We acknowledge that we live and work on unceded Indigenous territories and we thank the Musqueam, Squamish and Tsleil-Waututh Nations for their hospitality.

Single Issue

BC Studies no. 209 Spring 2021

BC Studies no. 209 (Spring 2021) features the 2020 BC Studies Prize announcement, cover art from Suvi Bains, and a piece composed by Mary Ellen Turpel-Lafond (Aki-kwe) and Harmony Johnson (sɛƛakəs), authors of In Plain Sight: Addressing Indigenous-specific Racism and Discrimination in BC Health Care.

To read the full issue online, visit our OJS site.

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The Front

The Front

This Space Here

This Space Here

In Plain Sight: Addressing Indigenous-specific Racism and Discrimination in BC Health Care  

By Mary Ellen Turpel-Lafond (Aki-kwe), Harmony Johnson (sɛƛakəs)



Exhibition, Film, and New Media Reviews

Exhibition, Film, and New Media Review

Chief Supernatural Being with the Big Eyes (2021)

Exploring the creative possibilities offered by augmented reality (AR) technology, Vancouver-based Haida artist Ernest Swanson has teamed up with the Vancouver Mural Festival (VMF) and AR designer Mark Illing to present Chief Supernatural Being with...

By April Liu 

Exhibition, Film, and New Media Review

Not your usual science: a Future Ecologies Podcast Review

Future Ecologies is not your typical science podcast. Strongly reminiscent of Radiolab (2002–), the renowned WNYC series from the “golden age” of podcasting (Berry 2015), Future Ecologies investigates “the shape of our world,” or the...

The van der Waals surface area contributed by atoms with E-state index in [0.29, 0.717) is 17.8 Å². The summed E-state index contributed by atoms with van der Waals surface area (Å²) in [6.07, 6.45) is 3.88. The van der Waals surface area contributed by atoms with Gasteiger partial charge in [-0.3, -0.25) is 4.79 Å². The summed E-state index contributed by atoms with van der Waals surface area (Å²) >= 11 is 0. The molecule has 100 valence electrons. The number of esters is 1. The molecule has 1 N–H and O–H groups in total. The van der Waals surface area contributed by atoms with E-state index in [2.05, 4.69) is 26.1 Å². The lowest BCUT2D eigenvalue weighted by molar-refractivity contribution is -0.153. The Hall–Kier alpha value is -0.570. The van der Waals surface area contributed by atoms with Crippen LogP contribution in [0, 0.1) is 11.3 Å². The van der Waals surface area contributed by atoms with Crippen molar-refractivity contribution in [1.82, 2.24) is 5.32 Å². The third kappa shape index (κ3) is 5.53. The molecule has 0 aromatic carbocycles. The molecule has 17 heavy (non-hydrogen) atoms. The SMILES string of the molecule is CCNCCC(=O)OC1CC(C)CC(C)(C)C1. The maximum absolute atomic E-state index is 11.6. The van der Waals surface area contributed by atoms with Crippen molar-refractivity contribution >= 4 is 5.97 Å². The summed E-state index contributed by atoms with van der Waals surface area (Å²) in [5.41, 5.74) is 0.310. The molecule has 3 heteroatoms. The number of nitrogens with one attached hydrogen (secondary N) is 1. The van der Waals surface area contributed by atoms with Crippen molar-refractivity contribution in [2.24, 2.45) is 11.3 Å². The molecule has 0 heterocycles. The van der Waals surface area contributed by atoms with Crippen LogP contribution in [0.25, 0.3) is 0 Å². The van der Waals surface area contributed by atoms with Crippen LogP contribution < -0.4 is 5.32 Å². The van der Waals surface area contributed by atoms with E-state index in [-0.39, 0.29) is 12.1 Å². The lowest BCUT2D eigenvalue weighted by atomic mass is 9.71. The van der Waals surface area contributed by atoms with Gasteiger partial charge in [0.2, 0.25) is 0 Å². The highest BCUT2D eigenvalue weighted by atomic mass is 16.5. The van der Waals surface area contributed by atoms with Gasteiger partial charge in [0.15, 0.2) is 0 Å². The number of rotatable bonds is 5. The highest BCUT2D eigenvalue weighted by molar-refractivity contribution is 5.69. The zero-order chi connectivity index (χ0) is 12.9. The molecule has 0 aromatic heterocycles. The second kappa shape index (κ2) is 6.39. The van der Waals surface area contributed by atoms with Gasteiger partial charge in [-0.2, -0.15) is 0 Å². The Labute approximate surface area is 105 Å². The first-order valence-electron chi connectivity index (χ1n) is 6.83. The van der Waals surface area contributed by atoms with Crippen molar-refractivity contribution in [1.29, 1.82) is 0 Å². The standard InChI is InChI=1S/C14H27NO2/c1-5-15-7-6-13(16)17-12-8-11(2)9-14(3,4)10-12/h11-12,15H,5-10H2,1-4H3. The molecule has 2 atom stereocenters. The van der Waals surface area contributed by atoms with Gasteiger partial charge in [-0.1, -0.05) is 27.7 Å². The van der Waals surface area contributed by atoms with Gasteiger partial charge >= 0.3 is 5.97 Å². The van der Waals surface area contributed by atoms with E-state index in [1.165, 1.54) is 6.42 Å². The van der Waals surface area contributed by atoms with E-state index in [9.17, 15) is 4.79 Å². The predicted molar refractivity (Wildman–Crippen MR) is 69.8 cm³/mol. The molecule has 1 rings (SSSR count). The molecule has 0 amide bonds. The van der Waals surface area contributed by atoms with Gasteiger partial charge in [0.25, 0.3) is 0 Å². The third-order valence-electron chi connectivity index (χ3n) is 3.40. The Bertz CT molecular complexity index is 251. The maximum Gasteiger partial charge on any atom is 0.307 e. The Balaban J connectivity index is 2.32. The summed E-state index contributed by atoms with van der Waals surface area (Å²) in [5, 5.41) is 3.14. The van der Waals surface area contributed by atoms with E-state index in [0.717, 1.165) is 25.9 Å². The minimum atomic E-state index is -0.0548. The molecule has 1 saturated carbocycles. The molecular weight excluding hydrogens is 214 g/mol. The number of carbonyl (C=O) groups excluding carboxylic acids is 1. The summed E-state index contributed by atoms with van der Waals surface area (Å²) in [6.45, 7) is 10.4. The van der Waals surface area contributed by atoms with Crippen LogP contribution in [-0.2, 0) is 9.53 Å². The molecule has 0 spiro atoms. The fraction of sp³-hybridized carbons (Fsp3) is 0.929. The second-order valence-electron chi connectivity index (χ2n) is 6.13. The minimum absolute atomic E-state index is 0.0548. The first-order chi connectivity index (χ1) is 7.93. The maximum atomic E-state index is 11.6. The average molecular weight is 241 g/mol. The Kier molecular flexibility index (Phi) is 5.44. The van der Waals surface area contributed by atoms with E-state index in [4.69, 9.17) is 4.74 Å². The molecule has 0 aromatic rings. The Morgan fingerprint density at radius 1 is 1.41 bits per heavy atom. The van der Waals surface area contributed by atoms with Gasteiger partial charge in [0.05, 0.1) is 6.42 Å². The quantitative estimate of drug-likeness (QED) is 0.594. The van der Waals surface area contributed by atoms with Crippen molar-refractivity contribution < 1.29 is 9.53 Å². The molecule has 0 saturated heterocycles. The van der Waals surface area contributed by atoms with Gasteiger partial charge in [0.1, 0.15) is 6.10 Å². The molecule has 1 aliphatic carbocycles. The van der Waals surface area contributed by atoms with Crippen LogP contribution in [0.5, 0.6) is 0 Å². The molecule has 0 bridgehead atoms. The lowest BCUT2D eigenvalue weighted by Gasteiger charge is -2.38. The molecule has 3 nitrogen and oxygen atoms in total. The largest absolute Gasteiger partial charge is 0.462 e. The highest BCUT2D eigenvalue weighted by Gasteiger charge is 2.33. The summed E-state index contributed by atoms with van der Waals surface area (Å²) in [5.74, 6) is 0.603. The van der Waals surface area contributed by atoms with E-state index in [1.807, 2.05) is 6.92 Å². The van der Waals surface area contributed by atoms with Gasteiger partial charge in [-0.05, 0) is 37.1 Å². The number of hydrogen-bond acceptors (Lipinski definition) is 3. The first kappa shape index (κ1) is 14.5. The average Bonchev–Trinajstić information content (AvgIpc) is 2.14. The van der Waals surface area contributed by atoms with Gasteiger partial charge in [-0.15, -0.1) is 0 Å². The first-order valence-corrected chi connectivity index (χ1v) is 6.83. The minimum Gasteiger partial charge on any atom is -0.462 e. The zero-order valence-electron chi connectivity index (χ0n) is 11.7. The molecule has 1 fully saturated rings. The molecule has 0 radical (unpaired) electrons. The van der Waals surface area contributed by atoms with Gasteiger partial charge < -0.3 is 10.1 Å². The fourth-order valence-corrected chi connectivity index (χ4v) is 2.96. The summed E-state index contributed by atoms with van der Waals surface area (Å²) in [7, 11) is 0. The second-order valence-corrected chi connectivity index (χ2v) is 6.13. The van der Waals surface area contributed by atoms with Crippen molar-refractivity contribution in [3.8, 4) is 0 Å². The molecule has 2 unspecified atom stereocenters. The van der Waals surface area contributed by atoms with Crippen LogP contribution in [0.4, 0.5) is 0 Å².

By Milena Droumeva

Book Reviews

Book Review

Go Do Some Great Thing: The Black Pioneers of British Columbia

The revised third edition of Kilian Crawford’s ground-breaking book on BC’s Black pioneers is timely and essential reading. It is a critical corrective to omissions and erasure in both academic histories and in popular understandings,...

By Georgia Sitara

Book Review

Kamloopa: An Indigenous Matriarch Story

The text of Kamloopa: An Indigenous Matriarch Story extends well beyond its own parameters, both literal and figurative. Syilx, Tsilhqot’in, Ktunaxa, and Dakelh playwright Kim Senklip Harvey offers a thoughtful, funny, and compelling exploration of...

By Theresa Warburton

Book Review

Inalienable Properties: The Political Economy of Indigenous Land Reform

In Inalienable Properties: the political economy of Indigenous land reform (2020), Jamie Baxter presents his readers with a puzzle surrounding the inalienability of Indigenous land tenure systems. Baxter asks, ‘why does inalienable property persist in...

By Jonathan Boron

Book Review

Captain Cook Rediscovered: Voyaging to the Icy Latitudes

On 12 July 1776 Captain James Cook, Royal Navy, sailed from Plymouth, England, in the three-master collier, Resolution, in search of the fabled Northwest Passage. It was a voyage that swept Cook and the crews...

By Barry Gough

Book Review

A Bounded Land: Reflections on Settler Colonialism in Canada

Historical geographer Cole Harris, professor emeritus at UBC, has in his latest book brought together a number of his articles, some previously published, to focus on the subject of settler colonialism in Canada. It is...

By Kenneth Favrholdt

Book Review

Civilian Internment in Canada: Histories and Legacies

“There is no single historiography of internment” in Canada, write Rhonda L. Hinter and Jim Mochoruk in the introduction of this ambitious collection of essays (9-10). Siloed histories of particular internments, they suggest, convey episodic...

By Jordan Stanger-Ross

Book Review

Unmooring The Komagata Maru: Charting Colonial Trajectories

From food (Valenze, 2012) to crops (Ali 2020, Rappaport 2019) to commodities (Curry-Machado, 2013) to digital cultures (Punathambekar and Mohan, 2019) and to empires (Bayly, 2003; Hopkins, 2003) there has been a steady scholarly commitment to...